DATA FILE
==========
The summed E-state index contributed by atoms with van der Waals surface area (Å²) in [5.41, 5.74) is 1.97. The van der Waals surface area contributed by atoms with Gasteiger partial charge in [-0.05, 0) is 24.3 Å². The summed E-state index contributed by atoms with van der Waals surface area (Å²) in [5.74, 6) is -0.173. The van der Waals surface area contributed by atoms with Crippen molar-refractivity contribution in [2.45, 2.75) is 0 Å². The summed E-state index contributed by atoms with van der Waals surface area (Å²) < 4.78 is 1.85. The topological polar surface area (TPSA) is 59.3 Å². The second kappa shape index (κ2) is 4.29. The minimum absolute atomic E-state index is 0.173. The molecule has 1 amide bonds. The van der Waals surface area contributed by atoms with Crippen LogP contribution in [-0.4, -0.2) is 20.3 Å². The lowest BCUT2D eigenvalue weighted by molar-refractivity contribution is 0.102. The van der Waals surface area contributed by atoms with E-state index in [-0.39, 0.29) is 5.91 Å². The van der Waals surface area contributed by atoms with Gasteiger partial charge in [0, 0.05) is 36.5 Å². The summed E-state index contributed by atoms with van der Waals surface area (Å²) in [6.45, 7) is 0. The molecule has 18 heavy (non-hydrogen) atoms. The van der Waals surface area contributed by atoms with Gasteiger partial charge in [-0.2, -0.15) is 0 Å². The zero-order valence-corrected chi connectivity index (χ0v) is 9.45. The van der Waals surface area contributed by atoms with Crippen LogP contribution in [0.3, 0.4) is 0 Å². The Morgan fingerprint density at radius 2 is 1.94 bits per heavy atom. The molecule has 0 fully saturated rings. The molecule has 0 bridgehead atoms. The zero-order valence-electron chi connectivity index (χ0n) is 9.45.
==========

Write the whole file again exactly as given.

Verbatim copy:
The summed E-state index contributed by atoms with van der Waals surface area (Å²) in [5.41, 5.74) is 1.97. The van der Waals surface area contributed by atoms with Gasteiger partial charge in [-0.05, 0) is 24.3 Å². The summed E-state index contributed by atoms with van der Waals surface area (Å²) in [5.74, 6) is -0.173. The van der Waals surface area contributed by atoms with Crippen molar-refractivity contribution in [2.45, 2.75) is 0 Å². The summed E-state index contributed by atoms with van der Waals surface area (Å²) < 4.78 is 1.85. The topological polar surface area (TPSA) is 59.3 Å². The second kappa shape index (κ2) is 4.29. The minimum absolute atomic E-state index is 0.173. The molecule has 1 amide bonds. The van der Waals surface area contributed by atoms with Crippen LogP contribution in [-0.4, -0.2) is 20.3 Å². The lowest BCUT2D eigenvalue weighted by molar-refractivity contribution is 0.102. The van der Waals surface area contributed by atoms with E-state index in [-0.39, 0.29) is 5.91 Å². The van der Waals surface area contributed by atoms with Gasteiger partial charge in [0, 0.05) is 36.5 Å². The summed E-state index contributed by atoms with van der Waals surface area (Å²) in [6.45, 7) is 0. The molecule has 18 heavy (non-hydrogen) atoms. The van der Waals surface area contributed by atoms with Gasteiger partial charge in [-0.2, -0.15) is 0 Å². The zero-order valence-corrected chi connectivity index (χ0v) is 9.45. The van der Waals surface area contributed by atoms with Crippen LogP contribution in [0.3, 0.4) is 0 Å². The Morgan fingerprint density at radius 2 is 1.94 bits per heavy atom. The molecule has 0 fully saturated rings. The molecule has 0 bridgehead atoms. The zero-order valence-electron chi connectivity index (χ0n) is 9.45.